automaton and let w = w1w2…wn be a string
      where each wi is a member of alphabet .
    • M accepts w if a sequence of states r0r1…rn
      in Q exists with three conditions:
           1. r0 = q0
           2. (ri, wi+1) = ri+1 for i=0, … , n-1
           3. rn ∈ F

We say that M recognizes language A if A = {w | M accepts w }
 In other words, the language is all of those strings that are accepted
 by the finite automata.

                       DFA Example
   • Here is a DFA for the                              1

     language that is the set
     of all strings of 0’s        Start
                                                  q0            q1
     and 1’s whose
     numbers of 0’s and 1’s                            1

     are both even:                       0   0             0        0


                                                  q2            q3


            Aside: Type Errors
• A major source of confusion when dealing with
  automata (or mathematics in general) is making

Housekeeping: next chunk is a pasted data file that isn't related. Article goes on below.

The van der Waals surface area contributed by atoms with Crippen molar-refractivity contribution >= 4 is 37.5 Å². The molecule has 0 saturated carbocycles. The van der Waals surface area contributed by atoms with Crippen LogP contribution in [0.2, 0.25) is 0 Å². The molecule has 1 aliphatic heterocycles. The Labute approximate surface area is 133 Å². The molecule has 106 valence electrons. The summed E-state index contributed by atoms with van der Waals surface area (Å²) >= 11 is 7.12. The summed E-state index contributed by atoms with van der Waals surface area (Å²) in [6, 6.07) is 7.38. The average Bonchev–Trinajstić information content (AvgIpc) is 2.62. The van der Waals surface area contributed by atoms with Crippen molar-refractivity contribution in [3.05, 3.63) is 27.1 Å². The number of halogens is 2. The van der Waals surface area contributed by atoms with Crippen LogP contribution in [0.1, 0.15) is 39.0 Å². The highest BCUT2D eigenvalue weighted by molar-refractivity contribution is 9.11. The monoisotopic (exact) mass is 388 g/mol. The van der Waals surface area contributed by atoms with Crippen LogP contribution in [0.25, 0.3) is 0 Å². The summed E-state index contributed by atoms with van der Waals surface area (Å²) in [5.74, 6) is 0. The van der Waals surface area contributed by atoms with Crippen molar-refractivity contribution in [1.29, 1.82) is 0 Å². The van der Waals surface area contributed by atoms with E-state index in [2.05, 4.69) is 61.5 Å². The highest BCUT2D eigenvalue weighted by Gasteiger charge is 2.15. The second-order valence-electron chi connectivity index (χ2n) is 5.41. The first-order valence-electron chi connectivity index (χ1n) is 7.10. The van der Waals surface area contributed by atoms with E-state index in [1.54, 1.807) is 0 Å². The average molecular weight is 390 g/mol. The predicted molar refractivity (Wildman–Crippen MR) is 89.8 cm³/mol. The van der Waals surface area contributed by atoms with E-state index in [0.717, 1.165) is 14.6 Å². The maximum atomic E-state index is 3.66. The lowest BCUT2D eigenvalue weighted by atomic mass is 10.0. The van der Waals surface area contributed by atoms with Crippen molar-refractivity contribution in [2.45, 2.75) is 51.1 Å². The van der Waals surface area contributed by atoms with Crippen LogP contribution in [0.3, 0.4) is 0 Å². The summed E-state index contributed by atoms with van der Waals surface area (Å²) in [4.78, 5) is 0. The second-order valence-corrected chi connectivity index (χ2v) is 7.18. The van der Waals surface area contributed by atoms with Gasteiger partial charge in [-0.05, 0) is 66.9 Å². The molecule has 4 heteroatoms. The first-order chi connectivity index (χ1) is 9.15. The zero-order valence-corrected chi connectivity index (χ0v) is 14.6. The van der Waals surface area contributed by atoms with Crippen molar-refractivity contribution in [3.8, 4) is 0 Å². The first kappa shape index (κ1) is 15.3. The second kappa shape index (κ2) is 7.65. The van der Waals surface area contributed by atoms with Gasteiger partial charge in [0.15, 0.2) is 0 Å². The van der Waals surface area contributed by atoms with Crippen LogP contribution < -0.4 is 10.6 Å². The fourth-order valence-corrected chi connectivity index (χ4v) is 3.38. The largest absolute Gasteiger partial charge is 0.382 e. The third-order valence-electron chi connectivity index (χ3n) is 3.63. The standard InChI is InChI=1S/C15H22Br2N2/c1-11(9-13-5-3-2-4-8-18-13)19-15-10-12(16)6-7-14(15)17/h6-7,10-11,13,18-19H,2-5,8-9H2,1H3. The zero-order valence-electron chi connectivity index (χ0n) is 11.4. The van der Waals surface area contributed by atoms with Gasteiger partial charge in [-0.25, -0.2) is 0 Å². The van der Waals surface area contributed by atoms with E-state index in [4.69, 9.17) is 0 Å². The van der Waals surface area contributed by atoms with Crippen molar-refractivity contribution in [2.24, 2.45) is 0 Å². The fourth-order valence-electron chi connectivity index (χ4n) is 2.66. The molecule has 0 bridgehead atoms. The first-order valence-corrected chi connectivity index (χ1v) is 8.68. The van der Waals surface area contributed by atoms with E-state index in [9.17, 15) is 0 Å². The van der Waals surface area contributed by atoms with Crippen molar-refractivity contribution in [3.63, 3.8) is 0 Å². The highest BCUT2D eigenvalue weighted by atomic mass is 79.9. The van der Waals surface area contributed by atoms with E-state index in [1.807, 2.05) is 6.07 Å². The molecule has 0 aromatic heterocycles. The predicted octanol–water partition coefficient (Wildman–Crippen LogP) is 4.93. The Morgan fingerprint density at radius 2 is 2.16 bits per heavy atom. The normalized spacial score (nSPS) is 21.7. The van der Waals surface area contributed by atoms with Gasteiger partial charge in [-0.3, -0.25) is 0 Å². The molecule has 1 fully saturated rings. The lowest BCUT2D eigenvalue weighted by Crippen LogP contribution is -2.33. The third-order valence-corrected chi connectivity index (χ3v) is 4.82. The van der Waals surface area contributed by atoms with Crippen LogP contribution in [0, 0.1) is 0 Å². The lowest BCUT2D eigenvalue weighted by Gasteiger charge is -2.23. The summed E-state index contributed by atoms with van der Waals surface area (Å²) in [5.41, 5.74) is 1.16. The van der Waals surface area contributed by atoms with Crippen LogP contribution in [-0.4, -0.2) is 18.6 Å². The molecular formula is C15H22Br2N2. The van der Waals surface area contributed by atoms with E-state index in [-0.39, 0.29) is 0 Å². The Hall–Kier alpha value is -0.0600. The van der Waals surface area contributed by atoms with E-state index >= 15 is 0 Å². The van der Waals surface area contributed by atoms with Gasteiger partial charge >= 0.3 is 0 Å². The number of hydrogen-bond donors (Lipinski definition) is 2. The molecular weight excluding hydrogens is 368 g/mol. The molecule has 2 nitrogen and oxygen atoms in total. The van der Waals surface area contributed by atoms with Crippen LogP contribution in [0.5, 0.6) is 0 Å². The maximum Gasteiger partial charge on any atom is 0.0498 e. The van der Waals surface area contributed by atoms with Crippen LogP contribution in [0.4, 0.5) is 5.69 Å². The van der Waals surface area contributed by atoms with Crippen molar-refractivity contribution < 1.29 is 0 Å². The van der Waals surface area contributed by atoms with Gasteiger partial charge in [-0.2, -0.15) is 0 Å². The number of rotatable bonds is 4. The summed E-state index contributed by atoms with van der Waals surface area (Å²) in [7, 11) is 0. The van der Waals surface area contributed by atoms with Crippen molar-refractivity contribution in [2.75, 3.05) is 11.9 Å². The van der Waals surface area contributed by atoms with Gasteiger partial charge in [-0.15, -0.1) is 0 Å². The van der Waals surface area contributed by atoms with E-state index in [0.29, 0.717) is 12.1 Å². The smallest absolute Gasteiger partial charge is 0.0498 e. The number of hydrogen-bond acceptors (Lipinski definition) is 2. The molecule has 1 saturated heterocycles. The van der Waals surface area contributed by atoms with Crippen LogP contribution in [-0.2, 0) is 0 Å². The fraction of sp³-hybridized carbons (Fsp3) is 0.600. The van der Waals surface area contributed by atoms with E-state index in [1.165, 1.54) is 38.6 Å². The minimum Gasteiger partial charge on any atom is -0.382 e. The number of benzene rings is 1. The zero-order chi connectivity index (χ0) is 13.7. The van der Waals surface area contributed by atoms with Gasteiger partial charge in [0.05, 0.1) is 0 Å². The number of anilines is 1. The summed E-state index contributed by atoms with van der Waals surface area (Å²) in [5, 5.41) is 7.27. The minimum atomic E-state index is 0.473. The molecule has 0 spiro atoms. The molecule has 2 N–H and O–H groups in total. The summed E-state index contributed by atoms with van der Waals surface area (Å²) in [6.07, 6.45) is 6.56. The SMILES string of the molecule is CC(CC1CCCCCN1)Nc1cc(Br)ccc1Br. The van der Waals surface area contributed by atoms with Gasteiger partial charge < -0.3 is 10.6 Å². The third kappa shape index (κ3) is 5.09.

“type errors."
• Don'confuse A, a FA, i.e., a program, with L(A),
  which is of type “set of strings."
• The start state q0 is of type “state," but the
  accepting states F is of type “set of states."
• a could be a symbol or a could be a string of
  length 1 depending on the context

                DFA Exercise
• The following figure below is a marble-rolling
  toy. A marble is dropped at A or B. Levers x1, x2,
  and x3 cause the marble to fall either to the left or
  to the right. Whenever a marble encounters a
  lever, it causes the lever to reverse after the marble
  passes, so the next marble will take the opposite
• Model this game by a finite automaton. Let
  acceptance correspond to the marble exiting at D.
  Non-acceptance represents a marble exiting at C.

              Marble Rolling Game
                            A                     B

                             x1                        x3


                            C                      D

             Marble Game Notation
•   The inputs and outputs (A-D) become the alphabet of the automaton,
    while the levers indicate the possible states.
•   If we define the initial status of each lever to be a 0, then if the levers
    change direction they are in state 1.
•   Let’s use the format x1x2x3 to indicate a state. The initial state is 000.
    If we drop a marble down B, then the state becomes to 011 and the
    marble exits at C.
•   Since we have three levers that can take on binary values, we have 8